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1.8 million-year-old skull gives glimpse of our evolution

Published: Friday, Aug. 28 2015 7:00 a.m. MDT

This 2005 photo provided by the journal Science shows a 1.8 million-year-old pre-human skull found in the ground at the medieval village Dmanisi, Georgia. It's the most complete ancient hominid skull found to date, and it is the earliest evidence of human ancestors moving out of Africa and spreading north to the rest of the world, according to a study published Thursday, Oct. 17, 2013, in the journal Science. Next to it is a large rodent tooth for comparison. (Associated Press) This 2005 photo provided by the journal Science shows a 1.8 million-year-old pre-human skull found in the ground at the medieval village Dmanisi, Georgia. It's the most complete ancient hominid skull found to date, and it is the earliest evidence of human ancestors moving out of Africa and spreading north to the rest of the world, according to a study published Thursday, Oct. 17, 2013, in the journal Science. Next to it is a large rodent tooth for comparison. (Associated Press)

DMANISI, Georgia — The discovery of a 1.8-million-year-old skull is giving researchers new insights into early human evolution.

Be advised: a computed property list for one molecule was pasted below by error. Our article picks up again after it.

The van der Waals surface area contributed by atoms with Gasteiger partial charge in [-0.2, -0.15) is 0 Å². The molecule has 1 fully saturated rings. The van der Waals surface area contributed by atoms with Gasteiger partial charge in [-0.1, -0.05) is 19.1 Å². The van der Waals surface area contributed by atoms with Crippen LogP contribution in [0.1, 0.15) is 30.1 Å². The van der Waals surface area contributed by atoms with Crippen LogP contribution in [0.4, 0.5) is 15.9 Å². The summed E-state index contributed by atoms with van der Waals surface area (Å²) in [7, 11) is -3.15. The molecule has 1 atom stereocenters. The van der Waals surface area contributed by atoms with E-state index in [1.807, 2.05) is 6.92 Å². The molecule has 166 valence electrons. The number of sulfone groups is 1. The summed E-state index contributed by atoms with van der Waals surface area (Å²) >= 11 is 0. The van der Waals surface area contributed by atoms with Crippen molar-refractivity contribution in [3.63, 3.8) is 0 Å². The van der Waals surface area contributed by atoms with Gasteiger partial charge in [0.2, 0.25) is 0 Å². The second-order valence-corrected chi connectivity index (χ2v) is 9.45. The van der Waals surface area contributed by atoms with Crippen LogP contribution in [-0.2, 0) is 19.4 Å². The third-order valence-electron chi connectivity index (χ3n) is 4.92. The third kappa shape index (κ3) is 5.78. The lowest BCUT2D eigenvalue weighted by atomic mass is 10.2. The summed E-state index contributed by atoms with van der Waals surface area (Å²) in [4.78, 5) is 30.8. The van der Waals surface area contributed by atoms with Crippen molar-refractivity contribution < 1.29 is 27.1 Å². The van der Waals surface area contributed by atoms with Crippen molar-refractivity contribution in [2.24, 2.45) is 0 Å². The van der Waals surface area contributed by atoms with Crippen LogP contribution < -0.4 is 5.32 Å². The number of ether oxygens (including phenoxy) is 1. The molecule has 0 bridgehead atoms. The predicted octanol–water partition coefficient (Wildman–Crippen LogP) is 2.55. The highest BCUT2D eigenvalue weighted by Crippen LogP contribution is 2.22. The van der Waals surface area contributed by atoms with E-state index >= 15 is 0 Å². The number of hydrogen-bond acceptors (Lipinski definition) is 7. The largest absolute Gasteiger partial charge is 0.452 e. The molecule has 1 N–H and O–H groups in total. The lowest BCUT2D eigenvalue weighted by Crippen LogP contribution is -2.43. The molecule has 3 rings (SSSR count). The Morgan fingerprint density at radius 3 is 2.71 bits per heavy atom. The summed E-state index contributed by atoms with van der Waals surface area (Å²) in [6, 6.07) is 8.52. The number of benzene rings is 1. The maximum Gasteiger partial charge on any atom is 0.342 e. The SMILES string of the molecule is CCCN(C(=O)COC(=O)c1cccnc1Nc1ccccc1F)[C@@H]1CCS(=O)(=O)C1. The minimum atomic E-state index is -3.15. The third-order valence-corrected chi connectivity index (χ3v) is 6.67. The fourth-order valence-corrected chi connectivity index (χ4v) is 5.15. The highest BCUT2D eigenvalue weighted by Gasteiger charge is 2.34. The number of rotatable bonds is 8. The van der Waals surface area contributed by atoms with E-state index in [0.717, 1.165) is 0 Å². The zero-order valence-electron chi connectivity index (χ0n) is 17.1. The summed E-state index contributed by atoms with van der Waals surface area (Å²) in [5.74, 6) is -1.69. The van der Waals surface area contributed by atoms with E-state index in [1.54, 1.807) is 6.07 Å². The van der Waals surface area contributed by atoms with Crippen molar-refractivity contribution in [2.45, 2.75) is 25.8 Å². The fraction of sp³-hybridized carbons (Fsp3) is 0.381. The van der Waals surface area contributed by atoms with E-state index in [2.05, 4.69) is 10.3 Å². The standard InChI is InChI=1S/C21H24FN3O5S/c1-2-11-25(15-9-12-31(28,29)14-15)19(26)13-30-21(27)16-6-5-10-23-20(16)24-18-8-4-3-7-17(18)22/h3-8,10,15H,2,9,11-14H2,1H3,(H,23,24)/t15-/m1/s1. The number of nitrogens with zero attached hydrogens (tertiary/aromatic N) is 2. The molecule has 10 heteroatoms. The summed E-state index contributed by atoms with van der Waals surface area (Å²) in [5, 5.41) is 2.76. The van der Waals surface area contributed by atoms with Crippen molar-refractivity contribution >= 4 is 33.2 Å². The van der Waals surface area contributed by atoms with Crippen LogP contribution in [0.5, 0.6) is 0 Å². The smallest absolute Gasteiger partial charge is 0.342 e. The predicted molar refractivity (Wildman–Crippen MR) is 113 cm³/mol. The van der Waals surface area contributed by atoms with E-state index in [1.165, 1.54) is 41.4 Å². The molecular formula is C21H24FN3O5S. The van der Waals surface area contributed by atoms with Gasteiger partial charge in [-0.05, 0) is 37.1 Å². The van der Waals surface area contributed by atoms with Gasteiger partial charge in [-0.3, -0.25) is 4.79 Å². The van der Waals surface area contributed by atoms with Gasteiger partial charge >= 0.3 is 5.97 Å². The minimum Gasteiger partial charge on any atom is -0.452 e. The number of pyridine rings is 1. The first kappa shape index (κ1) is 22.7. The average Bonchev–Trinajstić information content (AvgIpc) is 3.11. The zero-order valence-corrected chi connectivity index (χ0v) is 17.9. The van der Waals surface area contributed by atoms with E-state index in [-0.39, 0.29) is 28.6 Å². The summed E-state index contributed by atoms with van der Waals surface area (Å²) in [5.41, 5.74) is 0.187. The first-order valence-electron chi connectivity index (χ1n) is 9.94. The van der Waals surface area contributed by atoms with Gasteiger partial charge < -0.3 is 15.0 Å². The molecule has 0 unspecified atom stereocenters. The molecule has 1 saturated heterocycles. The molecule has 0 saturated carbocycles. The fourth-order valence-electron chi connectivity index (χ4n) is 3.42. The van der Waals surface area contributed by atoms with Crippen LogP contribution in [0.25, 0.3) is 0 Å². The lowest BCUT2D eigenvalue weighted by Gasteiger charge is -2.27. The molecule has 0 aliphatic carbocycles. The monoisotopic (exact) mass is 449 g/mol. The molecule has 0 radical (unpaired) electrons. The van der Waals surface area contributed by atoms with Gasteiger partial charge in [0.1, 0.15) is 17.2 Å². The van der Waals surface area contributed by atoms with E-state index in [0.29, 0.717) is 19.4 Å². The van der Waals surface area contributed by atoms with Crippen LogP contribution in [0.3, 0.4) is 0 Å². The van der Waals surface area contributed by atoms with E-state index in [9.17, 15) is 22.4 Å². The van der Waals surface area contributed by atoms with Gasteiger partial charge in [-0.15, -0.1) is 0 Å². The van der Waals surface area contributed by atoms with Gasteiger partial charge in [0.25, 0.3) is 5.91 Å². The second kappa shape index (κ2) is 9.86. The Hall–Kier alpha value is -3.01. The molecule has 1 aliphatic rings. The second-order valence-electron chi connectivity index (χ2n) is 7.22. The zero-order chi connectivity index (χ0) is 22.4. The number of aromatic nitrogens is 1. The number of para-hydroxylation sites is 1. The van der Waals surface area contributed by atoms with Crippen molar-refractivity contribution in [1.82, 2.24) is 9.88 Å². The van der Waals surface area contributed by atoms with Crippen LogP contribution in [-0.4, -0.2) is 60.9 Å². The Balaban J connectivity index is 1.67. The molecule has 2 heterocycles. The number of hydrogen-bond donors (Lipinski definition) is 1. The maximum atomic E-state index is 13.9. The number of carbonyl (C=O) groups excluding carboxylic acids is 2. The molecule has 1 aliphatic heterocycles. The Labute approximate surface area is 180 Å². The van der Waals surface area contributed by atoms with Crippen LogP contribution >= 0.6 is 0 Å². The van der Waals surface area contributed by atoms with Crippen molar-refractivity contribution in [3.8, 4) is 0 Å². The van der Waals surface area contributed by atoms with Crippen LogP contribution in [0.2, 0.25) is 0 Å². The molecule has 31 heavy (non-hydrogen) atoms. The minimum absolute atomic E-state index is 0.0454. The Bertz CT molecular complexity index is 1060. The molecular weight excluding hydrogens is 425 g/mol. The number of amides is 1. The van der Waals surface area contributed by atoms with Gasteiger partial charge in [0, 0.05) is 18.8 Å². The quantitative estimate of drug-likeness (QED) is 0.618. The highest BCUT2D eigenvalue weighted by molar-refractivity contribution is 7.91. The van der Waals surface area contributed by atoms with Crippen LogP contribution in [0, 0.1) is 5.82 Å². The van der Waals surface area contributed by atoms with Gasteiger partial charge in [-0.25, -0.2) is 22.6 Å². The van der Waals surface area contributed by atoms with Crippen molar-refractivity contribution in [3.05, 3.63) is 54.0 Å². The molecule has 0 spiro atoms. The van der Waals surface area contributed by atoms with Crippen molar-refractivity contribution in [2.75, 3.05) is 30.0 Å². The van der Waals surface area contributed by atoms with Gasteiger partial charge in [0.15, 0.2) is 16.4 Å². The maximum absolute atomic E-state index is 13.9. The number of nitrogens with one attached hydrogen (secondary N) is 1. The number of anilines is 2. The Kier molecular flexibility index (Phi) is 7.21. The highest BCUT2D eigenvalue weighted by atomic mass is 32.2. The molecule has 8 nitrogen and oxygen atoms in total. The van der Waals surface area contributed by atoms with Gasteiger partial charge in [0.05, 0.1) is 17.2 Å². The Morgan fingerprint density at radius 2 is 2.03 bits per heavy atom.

The fossil was found buried under a medieval village in Georgia and is the most complete pre-human skull uncovered. Along with partial remains previously found at the rural site, researchers say it provides the earliest evidence of human ancestors moving out of Africa and spreading north to the rest of the world.

Together, the fossils reveal a population of pre-humans of various sizes living at the same time — something that scientists had not seen before for such an ancient era. This diversity bolsters one of two competing theories about the way our early ancestors evolved — spreading out more like a tree than a bush.

The discovery was described Thursday in the journal Science.

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